South Africa’s new leader will be an oligarch or a Zuma clan leader
This weekend a titanic leadership struggle takes place in South African when the ruling ANC elects a new party leader.
Published: December 16, 2017, 8:27 pm
At its conference this weekend, South Africa’s ruling Afro-Marxist party, the ANC, will select a leader from the two top contenders: Cyril Ramaphosa or Nkosazana Dlamini-Zuma. The former is a trade-unionist-turned-businessman while Dlamini-Zuma or “NDZ” is the ex-wife of the current president who will probably perpetuate his corrupt policies widely decried by the South African media as “state capture”. Tensions are running high at the conference being held at the gargantuan Nasrec exhibition centre in the south of Johannesburg not far from the sprawling black township of Soweto. Referring to those tensions, the left-wing weekly Mail & Guardian dubbed it, “Naswreck”.
Several court cases were fought by party officials and provincial leaders in the run-up to the conference, with some Provincial Executive Committees being declared unlawful by South African courts. Yesterday the High Court in Kwazulu-Natal, stronghold of Mrs. Dlamini-Zuma, all but disbanded that province’s Provincial Executive Committee, which could mean that its 27 members would not be able to vote for their candidate at the conference. This was seen as a major victory for Ramaphosa, but then the same 27 members could also vote as delegates from provincial branches, therefore the effect is more psychological than real.
Whoever wins at Nasrec, will probably become the next president of South Africa in 2019 when the second and final term of incumbent Jacob Zuma, a man with only primary-school education, runs out. Nowhere in Southern Africa over the last forty years has a so-called “liberation movement” ever lost power at the ballot box, so it would be safe to predict that the African National Congress (ANC) and its alliance partner, the South African Communist Party (SACP) would continue to rule nationally for many years to come. Hence the intense power struggle inside the party, which in recent times has also included political assassinations. According to a famous pronouncement by a white communist from the ANC, Raymond Suttner, “assassinations have become a regularised way of deciding on leadership and access to wealth within the ANC and its allies”.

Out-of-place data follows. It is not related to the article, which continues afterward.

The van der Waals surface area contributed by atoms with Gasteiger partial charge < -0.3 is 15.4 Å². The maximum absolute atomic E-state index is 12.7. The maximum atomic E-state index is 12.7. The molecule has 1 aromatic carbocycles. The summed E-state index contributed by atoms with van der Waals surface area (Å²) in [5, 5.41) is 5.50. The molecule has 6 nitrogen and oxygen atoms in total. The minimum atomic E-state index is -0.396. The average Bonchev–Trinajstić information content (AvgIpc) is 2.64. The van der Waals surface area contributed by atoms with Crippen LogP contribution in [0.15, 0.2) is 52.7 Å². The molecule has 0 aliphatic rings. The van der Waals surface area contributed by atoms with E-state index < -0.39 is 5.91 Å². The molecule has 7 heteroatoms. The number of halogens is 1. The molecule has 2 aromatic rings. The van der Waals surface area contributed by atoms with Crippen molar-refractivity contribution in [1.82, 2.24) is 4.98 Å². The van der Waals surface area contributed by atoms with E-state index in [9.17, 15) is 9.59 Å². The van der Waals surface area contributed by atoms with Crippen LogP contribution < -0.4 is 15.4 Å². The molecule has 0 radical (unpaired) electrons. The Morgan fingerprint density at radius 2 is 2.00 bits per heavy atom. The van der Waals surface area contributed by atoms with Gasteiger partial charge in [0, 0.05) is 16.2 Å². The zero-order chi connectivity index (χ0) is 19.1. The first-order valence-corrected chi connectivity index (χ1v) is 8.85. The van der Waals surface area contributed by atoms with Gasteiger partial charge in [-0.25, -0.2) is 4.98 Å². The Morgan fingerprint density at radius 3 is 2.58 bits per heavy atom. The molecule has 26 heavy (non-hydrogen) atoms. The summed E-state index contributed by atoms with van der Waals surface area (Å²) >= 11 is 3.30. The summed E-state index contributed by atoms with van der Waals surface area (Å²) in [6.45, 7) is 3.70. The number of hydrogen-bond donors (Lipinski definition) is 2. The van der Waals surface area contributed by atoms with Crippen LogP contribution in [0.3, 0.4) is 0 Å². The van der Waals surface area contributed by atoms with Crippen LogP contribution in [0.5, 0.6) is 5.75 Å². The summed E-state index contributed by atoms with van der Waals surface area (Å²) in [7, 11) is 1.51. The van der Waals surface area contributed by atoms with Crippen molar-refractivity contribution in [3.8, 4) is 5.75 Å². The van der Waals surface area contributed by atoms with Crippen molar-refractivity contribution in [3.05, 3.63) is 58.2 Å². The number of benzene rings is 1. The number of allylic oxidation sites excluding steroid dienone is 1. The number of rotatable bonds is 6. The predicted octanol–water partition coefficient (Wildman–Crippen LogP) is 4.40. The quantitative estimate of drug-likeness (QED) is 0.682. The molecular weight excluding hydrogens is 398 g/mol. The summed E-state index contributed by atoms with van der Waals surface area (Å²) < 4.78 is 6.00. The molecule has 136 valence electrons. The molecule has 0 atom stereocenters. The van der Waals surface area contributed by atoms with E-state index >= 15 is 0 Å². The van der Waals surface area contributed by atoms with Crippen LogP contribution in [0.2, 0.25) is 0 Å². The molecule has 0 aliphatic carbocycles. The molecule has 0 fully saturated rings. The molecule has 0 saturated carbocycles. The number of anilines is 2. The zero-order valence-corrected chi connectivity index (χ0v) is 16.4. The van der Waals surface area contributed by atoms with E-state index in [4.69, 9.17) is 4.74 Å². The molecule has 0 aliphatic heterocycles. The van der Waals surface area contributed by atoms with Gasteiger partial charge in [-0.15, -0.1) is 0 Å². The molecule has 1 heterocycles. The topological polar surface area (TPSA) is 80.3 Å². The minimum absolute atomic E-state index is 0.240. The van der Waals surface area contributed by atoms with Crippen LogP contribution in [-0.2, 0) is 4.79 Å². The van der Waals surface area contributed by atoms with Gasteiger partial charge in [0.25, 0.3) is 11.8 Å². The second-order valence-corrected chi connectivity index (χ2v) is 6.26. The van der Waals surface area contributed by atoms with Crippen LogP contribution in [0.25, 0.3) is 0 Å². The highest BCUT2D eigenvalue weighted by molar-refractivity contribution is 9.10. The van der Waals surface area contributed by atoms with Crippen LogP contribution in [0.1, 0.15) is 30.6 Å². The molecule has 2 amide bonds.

Nkosazana Dlamini-Zuma, who was the chairperson of the African Union from 2012 to 2015, is also supported by Winnie Madikizela-Mandela, the radical ex-wife of Nelson Mandela who greeted her effusively at the Nasrec conference, with hugs and kisses.
Ramphosa, on the other hand, is the preferred candidate of both the South African Communist Party and Goldman Sachs. He made his money out of affirmative action or BEE (Black Economic Empowerment) deals concocted in the 1990s, shortly after the ANC’s takeover of the country. The head of Goldman Sachs Africa and a partner in Goldman Sachs International, Colin Coleman, considers Ramaphosa a “moderniser and constitutionalist”, comparing him to Nelson Mandela. According to Coleman, “An era of inflows, fixed capital investment and a broad rally in asset prices can be expected to follow a market-friendly outcome.”
However, at the start of the conference on Saturday 16 December, which coincides with Reconciliation Day (formerly the Day of the Vow, commemorating the Voortrekker victory over the Zulus in 1838), president Jacob Zuma announced free tertiary education for all students from households earning less than R350 000 per annum. This would include most poor and middle-class South Africans, effectively saddling the state with a significant financial burden on the eve of his possible departure from the presidency.
Independent political commentator Ralph Mathekga even went so far as to call the decision “sinister”, saying: “It’s sinister, but it will work. Particularly if they push it to 2019. Nkosazana Dlamini-Zuma has been standing in front of supporters saying, ‘we need free education’. It found fertile ground.” If elected, Ramaphosa would find it impossible to change the policy, but would ultimately be blamed for the ensuing financial troubles resulting from it, with South Africa already having suffered several downgrades by international ratings agencies such as Moody’s and Standard and Poor’s.
Both the main candidates are thought to favour further economic and political measures against South Africa’s white population under a policy of so-called “radical economic transformation”. More farmland will be confiscated from whites without compensation and government will make it more difficult for corporations to employ whites.
As is usual with all ANC events, it started an hour and a half late as almost none of the important guests arrived on time. During his opening speech, Jacob Zuma lashed out South Africa’s private sector, accusing them of corruption. He described the ANC as a target of “business interests”:
“We need to find ways of protecting the ANC from corporate greed and ensure the decisions we take are informed by the policies of the ANC, and not dictated to by business interests.
“Already, we have received threats that the ANC will implode and the economy will collapse, if certain outcomes arise from this conference, either policy or leadership elections, if these are not favoured by business.”
He then went on to champion black nationalism, saying:
“The ANC must promote black advancement and success, and fight attempts aimed at undermining black economic empowerment and affirmative action.”
By tomorrow evening, South Africa should know which of the two main candidates had become party leader, as well as who had filled the top six posts in the party hierarchy.
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